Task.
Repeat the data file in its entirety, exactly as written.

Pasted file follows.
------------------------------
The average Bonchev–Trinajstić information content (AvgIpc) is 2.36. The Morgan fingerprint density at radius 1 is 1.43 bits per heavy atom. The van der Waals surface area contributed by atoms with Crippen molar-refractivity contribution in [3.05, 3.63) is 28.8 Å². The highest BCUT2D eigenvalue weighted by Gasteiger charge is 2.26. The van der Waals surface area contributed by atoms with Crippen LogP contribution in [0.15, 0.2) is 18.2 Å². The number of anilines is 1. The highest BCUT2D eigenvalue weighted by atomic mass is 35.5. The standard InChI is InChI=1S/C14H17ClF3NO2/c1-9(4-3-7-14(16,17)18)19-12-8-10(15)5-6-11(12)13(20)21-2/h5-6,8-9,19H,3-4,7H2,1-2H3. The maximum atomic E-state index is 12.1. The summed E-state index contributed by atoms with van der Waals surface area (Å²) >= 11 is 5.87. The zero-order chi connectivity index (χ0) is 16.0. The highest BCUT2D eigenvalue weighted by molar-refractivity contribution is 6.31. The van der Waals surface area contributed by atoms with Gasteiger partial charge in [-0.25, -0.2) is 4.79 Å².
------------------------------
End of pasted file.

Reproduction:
The average Bonchev–Trinajstić information content (AvgIpc) is 2.36. The Morgan fingerprint density at radius 1 is 1.43 bits per heavy atom. The van der Waals surface area contributed by atoms with Crippen molar-refractivity contribution in [3.05, 3.63) is 28.8 Å². The highest BCUT2D eigenvalue weighted by Gasteiger charge is 2.26. The van der Waals surface area contributed by atoms with Crippen LogP contribution in [0.15, 0.2) is 18.2 Å². The number of anilines is 1. The highest BCUT2D eigenvalue weighted by atomic mass is 35.5. The standard InChI is InChI=1S/C14H17ClF3NO2/c1-9(4-3-7-14(16,17)18)19-12-8-10(15)5-6-11(12)13(20)21-2/h5-6,8-9,19H,3-4,7H2,1-2H3. The maximum atomic E-state index is 12.1. The summed E-state index contributed by atoms with van der Waals surface area (Å²) >= 11 is 5.87. The zero-order chi connectivity index (χ0) is 16.0. The highest BCUT2D eigenvalue weighted by molar-refractivity contribution is 6.31. The van der Waals surface area contributed by atoms with Gasteiger partial charge in [-0.25, -0.2) is 4.79 Å².